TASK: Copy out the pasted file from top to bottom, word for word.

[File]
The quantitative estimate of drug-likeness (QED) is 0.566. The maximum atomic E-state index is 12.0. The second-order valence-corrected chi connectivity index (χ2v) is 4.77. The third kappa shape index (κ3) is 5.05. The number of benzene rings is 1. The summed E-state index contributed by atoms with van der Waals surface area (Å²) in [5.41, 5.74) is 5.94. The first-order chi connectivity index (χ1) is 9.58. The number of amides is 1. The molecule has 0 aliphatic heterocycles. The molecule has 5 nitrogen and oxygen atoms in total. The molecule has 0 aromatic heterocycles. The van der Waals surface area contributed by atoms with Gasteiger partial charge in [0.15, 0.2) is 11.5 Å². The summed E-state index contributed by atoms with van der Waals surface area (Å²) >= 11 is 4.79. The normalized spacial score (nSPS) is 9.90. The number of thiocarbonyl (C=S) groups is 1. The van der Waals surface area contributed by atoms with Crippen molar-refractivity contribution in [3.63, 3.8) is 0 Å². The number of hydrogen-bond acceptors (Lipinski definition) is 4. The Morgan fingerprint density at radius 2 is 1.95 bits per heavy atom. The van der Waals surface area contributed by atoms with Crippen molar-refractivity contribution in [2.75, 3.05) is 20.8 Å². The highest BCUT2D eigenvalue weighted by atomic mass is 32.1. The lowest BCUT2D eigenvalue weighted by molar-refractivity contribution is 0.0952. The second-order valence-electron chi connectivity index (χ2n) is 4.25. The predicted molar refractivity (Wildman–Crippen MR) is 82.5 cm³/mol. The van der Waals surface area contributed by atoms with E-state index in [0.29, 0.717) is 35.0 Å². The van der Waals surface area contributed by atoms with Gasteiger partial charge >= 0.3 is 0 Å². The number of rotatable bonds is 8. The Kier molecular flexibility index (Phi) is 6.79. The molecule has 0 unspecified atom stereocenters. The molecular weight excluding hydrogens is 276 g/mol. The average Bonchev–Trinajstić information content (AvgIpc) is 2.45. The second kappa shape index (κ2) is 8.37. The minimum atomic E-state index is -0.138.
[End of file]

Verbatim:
The quantitative estimate of drug-likeness (QED) is 0.566. The maximum atomic E-state index is 12.0. The second-order valence-corrected chi connectivity index (χ2v) is 4.77. The third kappa shape index (κ3) is 5.05. The number of benzene rings is 1. The summed E-state index contributed by atoms with van der Waals surface area (Å²) in [5.41, 5.74) is 5.94. The first-order chi connectivity index (χ1) is 9.58. The number of amides is 1. The molecule has 0 aliphatic heterocycles. The molecule has 5 nitrogen and oxygen atoms in total. The molecule has 0 aromatic heterocycles. The van der Waals surface area contributed by atoms with Gasteiger partial charge in [0.15, 0.2) is 11.5 Å². The summed E-state index contributed by atoms with van der Waals surface area (Å²) >= 11 is 4.79. The normalized spacial score (nSPS) is 9.90. The number of thiocarbonyl (C=S) groups is 1. The van der Waals surface area contributed by atoms with Crippen molar-refractivity contribution in [3.63, 3.8) is 0 Å². The number of hydrogen-bond acceptors (Lipinski definition) is 4. The Morgan fingerprint density at radius 2 is 1.95 bits per heavy atom. The van der Waals surface area contributed by atoms with Crippen molar-refractivity contribution in [2.75, 3.05) is 20.8 Å². The highest BCUT2D eigenvalue weighted by atomic mass is 32.1. The lowest BCUT2D eigenvalue weighted by molar-refractivity contribution is 0.0952. The second-order valence-electron chi connectivity index (χ2n) is 4.25. The predicted molar refractivity (Wildman–Crippen MR) is 82.5 cm³/mol. The van der Waals surface area contributed by atoms with E-state index in [0.29, 0.717) is 35.0 Å². The van der Waals surface area contributed by atoms with Gasteiger partial charge >= 0.3 is 0 Å². The number of rotatable bonds is 8. The Kier molecular flexibility index (Phi) is 6.79. The molecule has 0 unspecified atom stereocenters. The molecular weight excluding hydrogens is 276 g/mol. The average Bonchev–Trinajstić information content (AvgIpc) is 2.45. The second kappa shape index (κ2) is 8.37. The minimum atomic E-state index is -0.138.